Angular contact ball bearing
The term angular contact ball bearings is a term used for special ball bearings. Analogue to radial deep groove ball bearings, the balls are guided through deep grooves in the inner and outer race with a narrow bevelling plane. Again, the relatively small areas of contact between the balls and the raceway (point-contact) make the rolling resistance very small. The so-called cage prevents the balls touching and thus permits low-friction load transmission of moving machine parts.
The difference between these and deep groove ball bearings is that the bearing cross-section is designed asymmetrically. Angular contact ball bearings are designed to support loads whose line of application is not perpendicular to the bearing axis but rather at a certain angle to the perpendicular axis (contact angle). For this purpose, the shoulder is designed more pronounced around the ball (contact zone) near the line of application (contact angle), allowing loads applied at an angle to be supported better. If angular loads are split up into their radial and axial load shares, angular contact ball bearings can only support axial loads in one direction on account of their design.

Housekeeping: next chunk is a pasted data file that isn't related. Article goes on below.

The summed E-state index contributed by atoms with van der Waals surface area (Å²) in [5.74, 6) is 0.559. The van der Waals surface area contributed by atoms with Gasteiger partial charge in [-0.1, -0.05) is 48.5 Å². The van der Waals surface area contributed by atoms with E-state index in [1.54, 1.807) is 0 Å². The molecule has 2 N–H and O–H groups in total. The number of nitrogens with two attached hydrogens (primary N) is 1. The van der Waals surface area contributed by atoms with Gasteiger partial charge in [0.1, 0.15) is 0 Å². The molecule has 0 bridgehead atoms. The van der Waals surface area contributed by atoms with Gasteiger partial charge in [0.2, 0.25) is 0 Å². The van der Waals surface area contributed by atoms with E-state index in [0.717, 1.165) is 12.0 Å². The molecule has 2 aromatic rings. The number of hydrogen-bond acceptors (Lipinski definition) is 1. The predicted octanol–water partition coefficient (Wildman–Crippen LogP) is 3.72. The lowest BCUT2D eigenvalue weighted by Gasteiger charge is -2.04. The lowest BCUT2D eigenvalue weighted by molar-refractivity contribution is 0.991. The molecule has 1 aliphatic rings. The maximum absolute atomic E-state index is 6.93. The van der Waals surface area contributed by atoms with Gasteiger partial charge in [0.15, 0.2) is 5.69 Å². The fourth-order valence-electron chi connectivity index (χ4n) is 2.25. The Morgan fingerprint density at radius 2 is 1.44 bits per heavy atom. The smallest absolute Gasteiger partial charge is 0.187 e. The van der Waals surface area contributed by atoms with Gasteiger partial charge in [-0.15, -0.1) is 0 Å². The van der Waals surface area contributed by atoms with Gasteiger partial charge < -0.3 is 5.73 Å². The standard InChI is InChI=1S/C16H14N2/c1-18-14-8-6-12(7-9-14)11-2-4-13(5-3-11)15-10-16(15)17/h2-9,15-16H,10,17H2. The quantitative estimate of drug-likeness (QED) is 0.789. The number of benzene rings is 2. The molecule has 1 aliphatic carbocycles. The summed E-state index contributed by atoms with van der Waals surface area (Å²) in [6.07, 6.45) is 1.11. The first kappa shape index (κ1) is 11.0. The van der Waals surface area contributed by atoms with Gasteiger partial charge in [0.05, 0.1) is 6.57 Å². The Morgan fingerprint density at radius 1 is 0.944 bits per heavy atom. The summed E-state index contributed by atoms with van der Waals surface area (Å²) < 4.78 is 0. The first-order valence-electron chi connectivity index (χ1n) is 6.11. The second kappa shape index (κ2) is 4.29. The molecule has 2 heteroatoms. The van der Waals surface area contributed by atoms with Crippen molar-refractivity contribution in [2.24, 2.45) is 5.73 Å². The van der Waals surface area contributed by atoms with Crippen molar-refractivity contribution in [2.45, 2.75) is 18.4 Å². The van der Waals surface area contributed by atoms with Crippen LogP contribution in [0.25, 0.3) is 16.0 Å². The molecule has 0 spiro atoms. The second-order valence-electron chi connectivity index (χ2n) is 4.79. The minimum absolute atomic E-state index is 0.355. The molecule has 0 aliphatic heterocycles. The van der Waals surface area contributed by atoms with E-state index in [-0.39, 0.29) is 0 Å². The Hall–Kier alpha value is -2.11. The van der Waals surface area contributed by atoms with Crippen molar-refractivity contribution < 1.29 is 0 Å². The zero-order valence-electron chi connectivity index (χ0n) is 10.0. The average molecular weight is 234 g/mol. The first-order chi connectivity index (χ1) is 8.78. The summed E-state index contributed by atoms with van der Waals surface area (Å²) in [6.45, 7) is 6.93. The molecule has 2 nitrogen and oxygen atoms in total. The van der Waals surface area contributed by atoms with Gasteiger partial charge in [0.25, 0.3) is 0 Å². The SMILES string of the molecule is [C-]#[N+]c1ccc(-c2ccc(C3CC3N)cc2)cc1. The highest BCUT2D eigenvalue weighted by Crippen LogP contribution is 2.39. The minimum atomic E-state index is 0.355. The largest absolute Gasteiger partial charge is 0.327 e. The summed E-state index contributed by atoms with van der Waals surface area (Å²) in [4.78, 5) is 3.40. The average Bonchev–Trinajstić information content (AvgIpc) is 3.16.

The opposite bearing shoulder is much less pronounced to make mounting easier. Care must be taken to install the bearing the right way round.
Contact angles of 15°, 25° and 40° are common. The larger the contact angle, the higher the axial load capacity. At the same time, the maximum speed limit is reduced as the contact angle increases.
In practice, angular contact ball bearings are often used in pairs. This allows axial loads to be supported in both directions. Depending on the pattern of load application lines, specialists talk about O or X layouts. If two bearings are mounted behind one another with identical contact angle alignment, the term tandem layout is used.
Modern angular contact ball bearings are usually filled with suitable roller bearing grease and thus maintenance-free for many applications. Sealing and oil supply expenditure are no longer required. However, no heat is dissipated from inside the bearing when grease is used as a lubricant.
Depending on the number of ball rows used, a distinction is made between single-row and multi-row angular contact ball bearings.
In addition, angular contact ball bearings are categorised according to the quality of raceway and manufacturing tolerances into angular contact ball bearings (normal version) and spindle bearings (high-precision version).
Four-point contact ball bearings have been developed to support axial loads in both directions.
In these cases, either the outer race (Q-series) or the inner race (QJ series) is divided.